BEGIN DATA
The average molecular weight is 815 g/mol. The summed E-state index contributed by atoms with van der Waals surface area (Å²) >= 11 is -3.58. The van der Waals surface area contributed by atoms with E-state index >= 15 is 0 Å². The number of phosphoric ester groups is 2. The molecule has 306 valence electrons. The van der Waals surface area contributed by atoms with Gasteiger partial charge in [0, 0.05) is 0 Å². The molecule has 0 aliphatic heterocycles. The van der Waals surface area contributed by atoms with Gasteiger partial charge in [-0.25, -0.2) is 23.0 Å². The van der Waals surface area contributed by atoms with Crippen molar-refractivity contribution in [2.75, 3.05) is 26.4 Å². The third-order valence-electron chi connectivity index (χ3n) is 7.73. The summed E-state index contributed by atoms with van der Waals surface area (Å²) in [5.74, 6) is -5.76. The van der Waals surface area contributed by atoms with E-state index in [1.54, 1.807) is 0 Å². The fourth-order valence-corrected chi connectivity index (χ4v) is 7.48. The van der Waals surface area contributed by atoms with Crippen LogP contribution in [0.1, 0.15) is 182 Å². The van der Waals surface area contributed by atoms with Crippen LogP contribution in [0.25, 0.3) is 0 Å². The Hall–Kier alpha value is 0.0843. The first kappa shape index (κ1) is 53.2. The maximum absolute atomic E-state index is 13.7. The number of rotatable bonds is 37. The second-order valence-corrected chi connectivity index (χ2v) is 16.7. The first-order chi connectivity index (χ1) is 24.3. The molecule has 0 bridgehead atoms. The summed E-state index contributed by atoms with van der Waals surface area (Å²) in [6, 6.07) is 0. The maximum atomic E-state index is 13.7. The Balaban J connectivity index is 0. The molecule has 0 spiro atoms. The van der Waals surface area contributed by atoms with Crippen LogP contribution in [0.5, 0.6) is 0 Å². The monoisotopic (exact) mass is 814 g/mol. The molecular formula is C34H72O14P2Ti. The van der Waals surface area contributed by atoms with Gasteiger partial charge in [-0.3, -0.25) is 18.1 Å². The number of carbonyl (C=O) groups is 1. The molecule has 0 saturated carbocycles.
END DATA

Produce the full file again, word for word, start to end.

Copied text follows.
The average molecular weight is 815 g/mol. The summed E-state index contributed by atoms with van der Waals surface area (Å²) >= 11 is -3.58. The van der Waals surface area contributed by atoms with E-state index >= 15 is 0 Å². The number of phosphoric ester groups is 2. The molecule has 306 valence electrons. The van der Waals surface area contributed by atoms with Gasteiger partial charge in [0, 0.05) is 0 Å². The molecule has 0 aliphatic heterocycles. The van der Waals surface area contributed by atoms with Gasteiger partial charge in [-0.25, -0.2) is 23.0 Å². The van der Waals surface area contributed by atoms with Crippen molar-refractivity contribution in [2.75, 3.05) is 26.4 Å². The third-order valence-electron chi connectivity index (χ3n) is 7.73. The summed E-state index contributed by atoms with van der Waals surface area (Å²) in [5.74, 6) is -5.76. The van der Waals surface area contributed by atoms with E-state index in [1.54, 1.807) is 0 Å². The fourth-order valence-corrected chi connectivity index (χ4v) is 7.48. The van der Waals surface area contributed by atoms with Crippen LogP contribution in [0.1, 0.15) is 182 Å². The van der Waals surface area contributed by atoms with Crippen LogP contribution in [0.25, 0.3) is 0 Å². The Hall–Kier alpha value is 0.0843. The first kappa shape index (κ1) is 53.2. The maximum absolute atomic E-state index is 13.7. The number of rotatable bonds is 37. The second-order valence-corrected chi connectivity index (χ2v) is 16.7. The first-order chi connectivity index (χ1) is 24.3. The molecule has 0 bridgehead atoms. The summed E-state index contributed by atoms with van der Waals surface area (Å²) in [6, 6.07) is 0. The maximum atomic E-state index is 13.7. The Balaban J connectivity index is 0. The molecule has 0 spiro atoms. The van der Waals surface area contributed by atoms with Crippen LogP contribution in [0.5, 0.6) is 0 Å². The monoisotopic (exact) mass is 814 g/mol. The molecular formula is C34H72O14P2Ti. The van der Waals surface area contributed by atoms with Gasteiger partial charge in [-0.3, -0.25) is 18.1 Å². The number of carbonyl (C=O) groups is 1. The molecule has 0 saturated carbocycles.